Are you familiar with the word まち? WaniKani covers this kanji, but not as a vocabulary word on its own.

A (まち) is essentially a bustling commercial district lined with shops, malls, restaurants, and so on. Often there will be various transportation stations, such as a bus station and a train station. In western countries, we use terms such as “downtown” or “city centre” for something similar.

Be careful not to confuse it with (まち), which WaniKani teaches at level 4. Although the two are read the same, 町 refers to a town, a place where people live in dense clusters.

A 町 is a wider area that may contain 街.

Whether まち is written 街 or 町, it’s the same word with a different nuance. If you encounter this word in an audiovisual medium, you’ll need context to know how wide of an area the speaker is referring to. But for written media, we have the advantage of kanji to help us along.


And here I was thinking they just wrote it funny in the manga :joy: thanks for the info!!


As soon as I read まち, my brain just shut out the fact you used an unfamiliar kanji, and I spent a paragraph of that thinking: wow, my conception of what まち represents was really off, huh. The club hasn’t even started and I already learned something, but you had me really questioning myself for a moment.

Could say I made a real まちがい there.


A まちガイ? :stuck_out_tongue:



That makes my terrible joke even better; I didn’t know about those readings, thanks :sweat_smile:


I kinda just glossed over it looking at the bookwalker copy on my phone assuming it was just fuzzy and low res and didn’t really notice :sweat_smile: :sweat_smile:


This is the best thing ever =D

Aside from (まち), we’ll also be seeing 商店(しょうてんがい).


@ChristopherFritz Can you add 「(さい)(とう)」, the police officer’s name, to the list of names ignored in the word frequency count? I could just remove the formula from that row, but I have a feeling it affects the relative frequency of other words.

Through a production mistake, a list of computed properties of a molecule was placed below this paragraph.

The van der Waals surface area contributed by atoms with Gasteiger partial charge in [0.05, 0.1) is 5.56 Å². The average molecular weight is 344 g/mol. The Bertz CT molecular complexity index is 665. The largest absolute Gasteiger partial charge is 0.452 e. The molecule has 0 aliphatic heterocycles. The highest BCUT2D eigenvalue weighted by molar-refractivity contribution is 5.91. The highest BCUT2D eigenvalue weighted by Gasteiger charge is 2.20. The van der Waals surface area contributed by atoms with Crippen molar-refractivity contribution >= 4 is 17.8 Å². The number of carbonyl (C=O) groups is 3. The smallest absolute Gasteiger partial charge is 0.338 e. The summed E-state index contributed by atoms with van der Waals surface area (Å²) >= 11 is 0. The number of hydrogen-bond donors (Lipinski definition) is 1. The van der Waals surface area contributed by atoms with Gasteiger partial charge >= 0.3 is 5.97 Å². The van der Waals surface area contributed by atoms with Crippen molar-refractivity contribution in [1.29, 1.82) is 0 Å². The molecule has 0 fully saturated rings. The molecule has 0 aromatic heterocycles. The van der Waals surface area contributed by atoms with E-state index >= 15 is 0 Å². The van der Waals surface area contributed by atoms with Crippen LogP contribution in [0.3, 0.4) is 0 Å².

His name showing up is “uncommon” enough that it doesn’t throw off the rating stars any, but I went ahead and removed it for consistency, as well as a few other forms of names that come up.


Ohhhh that’s cool!
I heard 商店街 a bunch but never broke it down, it always amused me it sounded a bit like “shopping”, maybe shopping-ten-guys.


So I broke down and ordered a paper copy of the book - hopefully it will arrive before we are too far into things. Since I am really an ABSOLUTE beginner, one of the things I am hoping to get out of this club is to start to generally understand sentence structure and parts of speech a bit better. Why paper? - because I want to photo copy it for myself to write on the pages and take notes. I am finding it challenging to use the electronic version already. I’m a bit of a dinosaur age-wise so I am usually more comfortable with paper anyway. Looking forward to the first week!


In the meantime, if you read along on Pixiv, from a desktop computer or laptop you should be able to:

  1. Right-click on a page image.
  2. Select “open image in new tab”.
  3. Print the single page image from there.

Japanese manga is typically a little smaller than what the US (and I imagine other western countries) is used to, but as long as you’re writing on photo copies, you’ll be able to enlarge the copy.